If you choose to implement consent mode by blocking Google tags until the consent dialog appears and users consent, you will not get the full benefits of consent mode. For example, you will not get modeled data in your GA4 property to fill in the gaps for the missing observed data when users decline consent. Whether you choose to block tags (basic implementation) or unblock tags (advanced implementation), Google tags adjust their behavior based on your users’ consent state.
I Fought The Law Before & It Didn't Go Great - How Is This Legal?
The decision that needs to be made is whether or not having modeled data is worthwhile enough to step into an ethical gray area by still collecting anonymized information about their users who do not consent to tracking.
At this point, I’ll remind you that I am not a lawyer or legal counsel and my attempts to fight the law have been met with mixed success, just like yours.
For businesses primarily conducting business outside the European Union, Consent Mode is a great solution for keeping your conversion data intact. For those operating within the EU, the rules of the GDPR place additional regulations on Consent Management Platform (CMP) functionality, language, and integration with Consent Mode in order to remain compliant.
Consent Mode only collects this anonymized data for Google products, so if you choose to integrate Consent Mode in GTM be careful how you configure other tracking for platforms such as Meta, Bing, Pinterest, TikTok, etc. It is your organization’s responsibility to stay compliant with all regional privacy laws.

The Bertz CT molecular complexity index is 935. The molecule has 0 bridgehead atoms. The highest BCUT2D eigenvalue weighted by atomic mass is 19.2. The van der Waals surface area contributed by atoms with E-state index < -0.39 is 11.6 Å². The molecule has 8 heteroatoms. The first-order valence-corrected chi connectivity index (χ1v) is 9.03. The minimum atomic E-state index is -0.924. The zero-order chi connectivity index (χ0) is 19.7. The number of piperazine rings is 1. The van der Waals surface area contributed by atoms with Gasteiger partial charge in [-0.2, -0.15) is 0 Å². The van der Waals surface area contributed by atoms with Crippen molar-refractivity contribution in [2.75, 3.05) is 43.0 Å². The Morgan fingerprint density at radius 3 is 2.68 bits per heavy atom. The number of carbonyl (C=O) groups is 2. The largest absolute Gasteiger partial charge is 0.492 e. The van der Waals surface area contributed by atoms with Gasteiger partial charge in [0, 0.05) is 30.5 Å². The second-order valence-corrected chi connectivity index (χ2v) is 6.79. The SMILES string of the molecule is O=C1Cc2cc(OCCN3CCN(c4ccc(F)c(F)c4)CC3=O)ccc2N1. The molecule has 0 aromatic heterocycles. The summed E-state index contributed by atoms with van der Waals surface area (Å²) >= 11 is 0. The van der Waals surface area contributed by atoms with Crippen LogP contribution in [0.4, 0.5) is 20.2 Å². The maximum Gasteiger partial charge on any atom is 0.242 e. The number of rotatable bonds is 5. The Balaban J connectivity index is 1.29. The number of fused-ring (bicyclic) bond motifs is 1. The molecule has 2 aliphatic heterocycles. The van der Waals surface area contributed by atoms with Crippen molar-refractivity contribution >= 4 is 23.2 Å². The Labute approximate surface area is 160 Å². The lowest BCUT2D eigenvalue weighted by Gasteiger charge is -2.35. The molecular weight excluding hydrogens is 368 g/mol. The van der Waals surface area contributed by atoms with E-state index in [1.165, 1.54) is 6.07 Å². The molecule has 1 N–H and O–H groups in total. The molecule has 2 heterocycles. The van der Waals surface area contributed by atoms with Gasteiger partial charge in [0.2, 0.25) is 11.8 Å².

At the start of this post, I stated that businesses using Google products in the European Union will be required to implement Consent Mode 2.0 in order to continue to create targeting groups for their campaigns. If this is not completed, it remains to be seen what the impact will be. It is likely that audience building and remarketing capabilities will be severely affected, if not completely broken, for data collected from your digital properties.
This will still apply to clients operating primarily in North America and elsewhere who have a functional CMP placed on their websites and applications. For this reason, BFO strongly recommends integrating Basic Consent Mode as soon as possible. For most of our clients, we recommend Advanced Consent Mode, but ultimately that is an internal decision that must be made alongside legal counsel.
There's a Lot Going on, We Know.
Still confused? BFO is here for you! We’ve spent the time learning about the many privacy changes taking place and are dedicated to helping our clients make informed decisions about how they navigate them as they conduct their business online.
Please reach out to us, we’d love to hear from you.
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Jon is the epitome of what we look for in a good analyst: he loves solving problems and he has a knack for catching things that others overlook. In addition to his problem-solving prowess, Jon loves exploration and experimentation within his major hobbies of music, cooking and travel. He is a curious guy and his passion drives him to succeed in what he sets his mind to.